The revival of the historical Greenbrier hotel was supposed to be a done deal. Upon filing for Chapter 11 bankruptcy in March, owner Greenbrier Hotel Corporation unveiled a plan to sell the iconic West Virginia property to Marriott.
But then a crafty local businessman swept in, bought the asset, and threw this blogger for a loop. How was a bidder with no experience in the industry able to sidestep an established hotel giant? How did he bypass the normal bankruptcy proceedings? And how would Marriott react?
For answers, I sought the counsel of HotelNewsNow.com columnist and hotel bankruptcy expert David Neff of the law firm Perkins Coie.
Neff hypothesized that James Justice, that crafty West Virginia businessman who now owns the hotel, skirted Marriott’s agreement and the usual bankruptcy proceedings by purchasing stock from the holding company that owns the Greenbrier Hotel Corporation, which in turn owns The Greenbrier. After some digging, I discovered he was right.
Justice, through the Justice Family Group, purchased the shares of the bankrupt company, the Greenbrier Hotel Corporation, for US$20 million from holding company CSX. By going straight to the top, he essentially cut the Greenbrier Hotel Corporation out of the dealing, thus thwarting Marriott’s existing agreement.
Justice then asked the bankruptcy judge to dismiss the case, arguing alongside The Greenbrier’s CFO that doing so would benefit workers and the local community. More importantly, a dismissal would ensure the hotel’s creditors would be paid immediately from a US$17-million escrow fund. The judge agreed and dismissed the case 14 May.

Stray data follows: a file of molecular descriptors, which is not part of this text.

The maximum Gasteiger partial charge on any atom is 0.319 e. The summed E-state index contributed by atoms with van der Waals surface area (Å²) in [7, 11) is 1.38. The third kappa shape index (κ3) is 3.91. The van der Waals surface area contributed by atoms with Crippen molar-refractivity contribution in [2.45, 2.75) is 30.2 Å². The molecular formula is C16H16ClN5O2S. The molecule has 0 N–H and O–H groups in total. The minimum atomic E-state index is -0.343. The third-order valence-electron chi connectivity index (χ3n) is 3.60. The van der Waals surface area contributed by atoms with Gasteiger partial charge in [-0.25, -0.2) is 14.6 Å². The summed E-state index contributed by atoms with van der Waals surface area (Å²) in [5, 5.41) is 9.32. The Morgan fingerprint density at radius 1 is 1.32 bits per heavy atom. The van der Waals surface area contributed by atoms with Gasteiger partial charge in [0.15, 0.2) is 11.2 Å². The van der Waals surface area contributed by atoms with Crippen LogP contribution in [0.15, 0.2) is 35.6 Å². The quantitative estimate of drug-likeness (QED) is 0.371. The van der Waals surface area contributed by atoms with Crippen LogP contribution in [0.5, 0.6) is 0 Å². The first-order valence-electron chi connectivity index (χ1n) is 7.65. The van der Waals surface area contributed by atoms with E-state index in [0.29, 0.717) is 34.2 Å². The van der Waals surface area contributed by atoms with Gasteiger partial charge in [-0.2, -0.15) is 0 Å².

“I thought Justice’s strategy to go straight to the owner of the equity was a very smart strategy—one that doesn’t occur frequently,” Neff told me. “It appears he was able to succeed because he assured the judge all the creditors were going to get paid.”
So how does Marriott fit into the picture?
While Neff suspected Justice was probably willing to pay more and take on much more risk than Marriott, I can’t imagine the hotel giant is pleased with the way things played out—and it won’t be leaving empty handed.
As part of an agreement to withdraw its opposition to the deal, Marriott wants to market the hotel as part of its family of brands while collecting a commission from any bookings resulting in their efforts. Justice has 30 days to accept some form of that deal. If the two parties don’t reach an agreement, he must pay Marriott a US$7.5-million break-up fee.
In a statement released by Marriott, Richard S. Hoffman, the company’s executive VP for business development, said:
“We had a very productive meeting with Jim Justice, and we were pleased to reach an agreement to avoid a legal dispute. The Justice Family will be great owners for the Greenbrier. It was never our desire to own the Greenbrier for the long term. Our goal is to make the Greenbrier available to our customers as part of our family of hotels, and we hope to be able to accomplish that objective in the next 30 days.”
Whether or not The Greenbrier joins the Marriott family is anyone’s guess. What’s important now is that The Greenbrier, once a casualty of this unprecedented economic downturn and one of the country’s last great independents, will live to see another day and many more guests.